I started with my own bullets finally, and they have proven superior. I shoot 158gr. plain based, and gas checked in 158gr. and 180gr. I shoot the 158gr. at 2000fps and get no leading. This is with a gas check, and a seasoned/firelapped barrel. Many will break in a barrel with repeated cleaning, and shooting mild loads of what they will shoot. If your gun is shooting that poorly, you have inadequate lubricaiton and inadequate fit of the bullet.

Invest in some Lee liquid alox and tumble any bullets you think are leading prior to loading. This may help use up what you have left. Definitely helps with decreasing leading.

To clean leading, use copper chore boy (girl) brillo pad unraveled with part around your copper brush. Swish back and forth 10 times and most leading is taken care of. Shouldn't be a big deal.

I started out wanting just minimal performance as well, but that's not really why we reload, is it? Try out the round nose, like Swany suggested, keep the speed at 900 or so fps and clean away. Some will use oil, some will clean with solvent, whatever you do, take your time and try to "season that barrel". I have good luck with Butches, Hoppe's #9 and even WD-40. Sweet's will remove copper fouling which is a much bigger no-no than leading. This is a must for accurate lead shooting.

I have used 158gr. RCBS semi-wadcutter. 158gr. tumble lube Lee, (round nose), and 180gr. Flat nose Mountain molds. All will do 2 to 2.5 in. at 100 yards and shoot all day long without leading. Good luck, and take your time. Good lead shooting guns arn't born. They usually need to be developed.
 

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Dr A has it about right. Most commercial cast bullets are dreadful. They tend to be too hard, too small, and have lousy lube.

A really cheap and easy way to find if your rifle will shoot well with lead is to clean it really well with a copper solvent and buy a box of decent .38 Special HBWC. You'll have to single load and it will take about ten rounds to tighten the groups, but that will show you just what can be done with lead. I expect 50 yard ragged holes from my microgroove scoped Handi.

If you have to buy bullets, they have to be at least .359 as Dr A said. If they say premium or hard cast or list a high Brinell number, don't buy them. You need bullets in the 8-12 Brinell range for this work. Homecast from WW are about ideal.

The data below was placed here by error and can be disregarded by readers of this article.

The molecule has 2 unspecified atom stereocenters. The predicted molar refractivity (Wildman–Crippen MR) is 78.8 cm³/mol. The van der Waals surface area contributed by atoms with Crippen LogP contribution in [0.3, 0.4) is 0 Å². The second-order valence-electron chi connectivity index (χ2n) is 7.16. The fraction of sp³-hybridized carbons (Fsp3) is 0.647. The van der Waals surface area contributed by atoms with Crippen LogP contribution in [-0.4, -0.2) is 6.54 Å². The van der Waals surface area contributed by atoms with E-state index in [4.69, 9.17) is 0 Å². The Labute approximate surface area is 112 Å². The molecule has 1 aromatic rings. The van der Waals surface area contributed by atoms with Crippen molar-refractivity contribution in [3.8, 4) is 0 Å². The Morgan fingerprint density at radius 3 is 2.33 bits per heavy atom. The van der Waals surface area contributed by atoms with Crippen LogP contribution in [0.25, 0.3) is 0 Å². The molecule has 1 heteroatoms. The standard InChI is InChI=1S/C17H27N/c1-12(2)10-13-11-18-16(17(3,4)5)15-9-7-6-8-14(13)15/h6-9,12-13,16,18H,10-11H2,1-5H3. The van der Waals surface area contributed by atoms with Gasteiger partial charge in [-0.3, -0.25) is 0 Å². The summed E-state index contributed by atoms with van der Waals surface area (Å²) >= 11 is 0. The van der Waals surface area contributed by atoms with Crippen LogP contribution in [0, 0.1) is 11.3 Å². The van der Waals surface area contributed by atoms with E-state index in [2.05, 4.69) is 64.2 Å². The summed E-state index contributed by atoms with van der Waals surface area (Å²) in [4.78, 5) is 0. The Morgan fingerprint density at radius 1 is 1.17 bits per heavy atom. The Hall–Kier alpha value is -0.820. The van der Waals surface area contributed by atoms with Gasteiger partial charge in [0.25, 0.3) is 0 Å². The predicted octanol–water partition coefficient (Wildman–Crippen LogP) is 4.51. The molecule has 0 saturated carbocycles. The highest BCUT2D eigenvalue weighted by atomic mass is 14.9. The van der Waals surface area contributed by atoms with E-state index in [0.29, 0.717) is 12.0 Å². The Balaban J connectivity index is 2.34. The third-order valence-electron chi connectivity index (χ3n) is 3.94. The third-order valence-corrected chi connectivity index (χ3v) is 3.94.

If you insist on jacketed bullets, stay with book loads, they will only give you 800-100 fps anyway and reducing them is an invitation to a stuck bullet. A stuck lead bullet is a nuisance, but a stuck jacketed bullet is a disaster.
 

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If you already have the 355s on hand it can't hurt to try what you propose. You will have less neck tension than with the usual 357 dia bullets but they should still hold alright. (I have used 355s in my 358 Winchester when I use them as powder transport vessels and they hold well in a neck intended for 358 bullets.) You need to consider that many of the bullet makers publish data for plinking with pistol (357) bullets in the 358 calibers. Another thousandth may or may not matter. As I recall there was a publication extolling the virtues of the 35 Remington chambered Marlin being a great high speed round when rechambered to 358 Winchester. It wasn't the new cartridge that gave them the super speeds they got so much as it was the fact that they chose light 9mm bullets, 147 I think, as their projectiles. I believe they got respectable accuracy as well. Anyway, it might be worth a try - again, if you already have 355 bullets on hand.

I think the advice about cast is right on though. That is a good way to go even if you still want to shoot jacketed. I go back and forth between them without significant issues. Admittedly I am not super fussy about pinpoint accuracy most of the time but I get very useful ".22 hunting loads" from cast bullets in my centerfires.